The more we get to see the more interesting it gets, everyone is covered by questions marks, we keep hearing and seeing more of what this god forbidden town is about but we still don’t know what anyone is capable of and how far they will go.

Another episode that keeps the suspense going throughout. Even though most of the major mystery surrounding the city and unknown is gone by the end, there are still a lot of unanswered questions and probably a lot more will arise. You just get the feeling that the intensity will be present during the whole season and that is more than enough to keep watching, unless something goes completely awry.

With both episodes that have been out, Wayward Pines cannot be taken lightly, it’s so thrilling and intriguing that we just have to see what’s going to happen next.

8/10

Gone Girl-Review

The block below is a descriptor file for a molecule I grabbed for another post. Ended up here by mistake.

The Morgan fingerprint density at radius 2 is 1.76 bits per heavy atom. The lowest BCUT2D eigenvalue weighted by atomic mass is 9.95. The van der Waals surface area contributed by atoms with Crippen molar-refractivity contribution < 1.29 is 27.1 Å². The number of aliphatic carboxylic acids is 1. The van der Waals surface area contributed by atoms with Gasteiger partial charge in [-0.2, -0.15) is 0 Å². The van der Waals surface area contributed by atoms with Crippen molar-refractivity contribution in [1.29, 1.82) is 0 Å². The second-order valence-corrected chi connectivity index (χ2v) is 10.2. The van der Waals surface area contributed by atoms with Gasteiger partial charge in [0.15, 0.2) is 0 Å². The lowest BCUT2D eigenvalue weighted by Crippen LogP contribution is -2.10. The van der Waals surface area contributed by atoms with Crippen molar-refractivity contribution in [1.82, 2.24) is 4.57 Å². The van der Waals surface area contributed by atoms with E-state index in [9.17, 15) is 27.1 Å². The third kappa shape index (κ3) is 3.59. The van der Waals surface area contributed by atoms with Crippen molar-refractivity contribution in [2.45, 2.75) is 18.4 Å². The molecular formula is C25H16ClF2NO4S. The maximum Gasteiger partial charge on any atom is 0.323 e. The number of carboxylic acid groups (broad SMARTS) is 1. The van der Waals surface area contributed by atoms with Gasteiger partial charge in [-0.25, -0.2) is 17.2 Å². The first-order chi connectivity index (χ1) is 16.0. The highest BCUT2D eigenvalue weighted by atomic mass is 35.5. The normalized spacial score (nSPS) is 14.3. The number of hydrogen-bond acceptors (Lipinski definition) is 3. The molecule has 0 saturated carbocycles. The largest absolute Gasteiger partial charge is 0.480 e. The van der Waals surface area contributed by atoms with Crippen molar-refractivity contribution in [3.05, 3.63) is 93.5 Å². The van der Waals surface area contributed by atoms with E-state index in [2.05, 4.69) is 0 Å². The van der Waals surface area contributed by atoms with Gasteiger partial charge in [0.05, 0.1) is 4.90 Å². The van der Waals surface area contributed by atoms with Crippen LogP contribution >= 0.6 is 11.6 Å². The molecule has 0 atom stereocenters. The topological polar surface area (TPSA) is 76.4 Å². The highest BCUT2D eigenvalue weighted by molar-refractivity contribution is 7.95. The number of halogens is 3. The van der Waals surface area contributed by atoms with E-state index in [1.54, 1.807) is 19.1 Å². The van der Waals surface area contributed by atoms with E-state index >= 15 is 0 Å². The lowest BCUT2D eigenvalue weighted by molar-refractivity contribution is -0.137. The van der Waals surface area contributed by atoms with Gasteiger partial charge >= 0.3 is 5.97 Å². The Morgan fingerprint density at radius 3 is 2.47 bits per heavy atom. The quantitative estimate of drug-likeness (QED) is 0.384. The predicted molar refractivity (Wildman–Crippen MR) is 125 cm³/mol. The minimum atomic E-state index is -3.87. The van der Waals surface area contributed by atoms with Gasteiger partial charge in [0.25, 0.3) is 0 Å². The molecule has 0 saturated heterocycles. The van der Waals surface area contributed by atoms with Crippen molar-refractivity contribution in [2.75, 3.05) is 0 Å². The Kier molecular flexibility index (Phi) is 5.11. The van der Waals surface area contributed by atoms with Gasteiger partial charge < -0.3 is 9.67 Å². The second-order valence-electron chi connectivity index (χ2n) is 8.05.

Directed by the master of suspenseful thrillers, David Fincher once again pushes the story to the boundaries, while maintaining the highest possible level of character development in a movie he manages to keep the audience on the edge of their sit with his ability to shock and surprise.  Fincher didn’t make everything happen on his own of course, he was given a great story by Gillian Flynn who wrote both novel and screenplay, and he manages to use the emotion and atmosphere that is depicted in the story and paint clear pictures through filmmaking that mirror reality.  He expertly executes his vision of the narrative and comes out with a stunning result that leaves viewers with agape mouths.